The house generally was in disarray and needed significant help. I like the final product here but it is a shame more couldn’t be done to retain some of the authentic features of the home. Whatever became of the arched solid oak doors I wonder. It’s debatable now, but the purchase price of $5.2M in 2008 seemed high given the condition and work needed, and while on an OK block with decent views; you are still in eastern pacific heights and there is no view of the golden gate bridge.

    $15M seems a major stretch. At some point buyers are going wake up and while I remain very bullish on san franciscio over the long term; I’d have a hard time justifying $15M for this home. $10-12 maybe.

    1. Thanks for the flyer. Not much there showing the inside of the house. It almost looks like it had already been stripped, judging from the photo with the arch doors. Not the ceilings I would have expected.

    1. All of the ‘bold faced architecture buffs’ named are over 50 – DeGeneres 56, Kelly Witt 55, Diane Keaton, (Priceless).

      Nobody in San Francisco is tearing apart Neutra houses. They are all trying to build shallow interpretations of them. Any house in San Francisco made it into a Julius Shulman portrait would sell at a huge premium. It’s just that I don’t think we have many (any?) of those. The googs would be all over that like:

      Turtlenecks on Steve Jobs
      Eco-righteousness on a Tesla owner
      A beard on your coffee server

      Show me someone under 40 in LA scraping lead paint off a 19teens victorian so they can have dinner in a 12 foot wide dining room with a butler’s entrance. That’s the challenge facing San Francisco ‘preservationists.’

  10. What is up with the current trend of putting full outdoor kitchens and enough seating to furnish a small cocktail lounge on roof of every high end remodel? Does anyone actually use them more than a couple of times a year? As for those who do don their parkas and tough it out, have they no regard for the neighbors who have to put up with barbecue smoke and noise? What am I not getting?

    1. Unless the neighbors are also on their roofs, what are the chances they’re going to smell much at all, especially compared to BBQing in the backyard.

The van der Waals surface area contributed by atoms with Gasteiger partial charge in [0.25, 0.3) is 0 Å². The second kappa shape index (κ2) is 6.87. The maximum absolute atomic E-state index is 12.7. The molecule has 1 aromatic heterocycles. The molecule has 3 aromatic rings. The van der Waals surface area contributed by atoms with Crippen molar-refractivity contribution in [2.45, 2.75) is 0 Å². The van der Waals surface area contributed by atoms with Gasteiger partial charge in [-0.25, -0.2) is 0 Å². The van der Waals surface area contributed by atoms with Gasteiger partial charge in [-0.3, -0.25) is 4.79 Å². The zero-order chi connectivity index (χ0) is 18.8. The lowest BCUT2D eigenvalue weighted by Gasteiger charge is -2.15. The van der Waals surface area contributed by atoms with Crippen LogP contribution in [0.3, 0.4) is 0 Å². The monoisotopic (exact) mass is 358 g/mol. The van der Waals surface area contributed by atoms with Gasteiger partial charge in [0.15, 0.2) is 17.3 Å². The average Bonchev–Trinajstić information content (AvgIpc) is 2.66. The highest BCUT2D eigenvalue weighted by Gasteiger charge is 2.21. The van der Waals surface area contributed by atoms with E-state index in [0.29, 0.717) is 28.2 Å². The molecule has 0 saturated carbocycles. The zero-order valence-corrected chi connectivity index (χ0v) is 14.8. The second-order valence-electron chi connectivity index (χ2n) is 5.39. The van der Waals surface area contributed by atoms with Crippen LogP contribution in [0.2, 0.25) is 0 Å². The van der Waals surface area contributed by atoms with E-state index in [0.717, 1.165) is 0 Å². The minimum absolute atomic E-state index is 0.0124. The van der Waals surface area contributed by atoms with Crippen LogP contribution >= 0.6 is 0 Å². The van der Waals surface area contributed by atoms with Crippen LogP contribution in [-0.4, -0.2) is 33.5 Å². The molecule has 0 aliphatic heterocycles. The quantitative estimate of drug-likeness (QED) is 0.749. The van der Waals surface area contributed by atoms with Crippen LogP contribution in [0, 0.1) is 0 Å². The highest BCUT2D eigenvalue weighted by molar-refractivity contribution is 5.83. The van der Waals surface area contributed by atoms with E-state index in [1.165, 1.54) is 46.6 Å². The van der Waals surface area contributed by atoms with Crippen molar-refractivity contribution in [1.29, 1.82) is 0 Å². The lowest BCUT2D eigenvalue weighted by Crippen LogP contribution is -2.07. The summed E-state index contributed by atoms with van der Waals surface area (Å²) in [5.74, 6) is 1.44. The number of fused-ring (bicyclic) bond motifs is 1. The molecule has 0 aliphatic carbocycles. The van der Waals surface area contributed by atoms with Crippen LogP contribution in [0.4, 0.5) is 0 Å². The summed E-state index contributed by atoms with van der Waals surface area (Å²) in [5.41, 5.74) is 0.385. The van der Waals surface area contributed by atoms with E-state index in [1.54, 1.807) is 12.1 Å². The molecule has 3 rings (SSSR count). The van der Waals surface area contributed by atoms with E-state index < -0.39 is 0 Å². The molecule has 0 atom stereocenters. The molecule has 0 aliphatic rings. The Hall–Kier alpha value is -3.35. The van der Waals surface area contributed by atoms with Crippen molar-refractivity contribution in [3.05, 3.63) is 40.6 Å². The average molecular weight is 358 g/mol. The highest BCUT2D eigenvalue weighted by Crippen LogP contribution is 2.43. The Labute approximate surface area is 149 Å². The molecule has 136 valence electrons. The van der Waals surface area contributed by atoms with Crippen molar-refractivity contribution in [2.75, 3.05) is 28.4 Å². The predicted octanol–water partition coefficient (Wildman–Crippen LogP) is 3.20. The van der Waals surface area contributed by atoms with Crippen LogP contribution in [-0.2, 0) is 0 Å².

11. @sfrejunkie – Pacific Heights has more than it’s share of decent weather to enjoy that rooftop. To me it’d be perfect to entertain a few friends and have dinner and drinks. Noise issues are one thing – but barbecue smoke? Really? Get over yourself.

  12. @Soccermon–I’m sure glad we have the market to determine which bits of our architectural heritage are wiped-out forever. Because the market is never wrong.

    But at this rate, there will be no remaining homes with “musty wood” when the target demographic reaches their 50s/60s. That’s may be ok as this group of buyers will probably survive that long with their lack of style intact.

  13. I’m really confused because the first image shows the front of the home retaining its original stucco decoration, while Google Street View shows all of that stripped off. So which is right?

  14. Here is a value judgement: Greedy and sad. That is what this represents, greed that makes one sad. There are sometimes when absolutes make sense and there is no relativity, your perspective v. my perspective, kinda thing. This sucks. When is the bubble coming??? The cauldron is bubbling actually. Right now I feel like one of the witches in Macbeth and that is OK by me when I see stuff like this.

  15. not many pictures in the old flier to judge – but i don’t see much in them to suggest the loss of great moldings or mill work. a smaller yard for sure but now with a better view and space that will be used. the railing change on the stairs is an improvement.
    i like the baths, the kitchen and the floor plan.
    the floors ARE period appropriate and the arches remain.
    i side w/ soccermom.
    there is certainly a place for historic interior preservation but this was not it.

  16. This is going to be a hard sell this far west of Fillmore. I think that area has had a bit of a resurgence, but this would be close to a record price. I agree with Eddy…. I could see this selling for 12.5. I’m personally torn on the interior. We’ve seen it before… and they have become so ubiquitous that it’s hard to remember what house we’re looking at. There are worse atrocities out there. I’m partial to traditional homes, and it saddens me to think that as soon as I sell my place, all the amazing 19th c. detail will head straight into the dumpster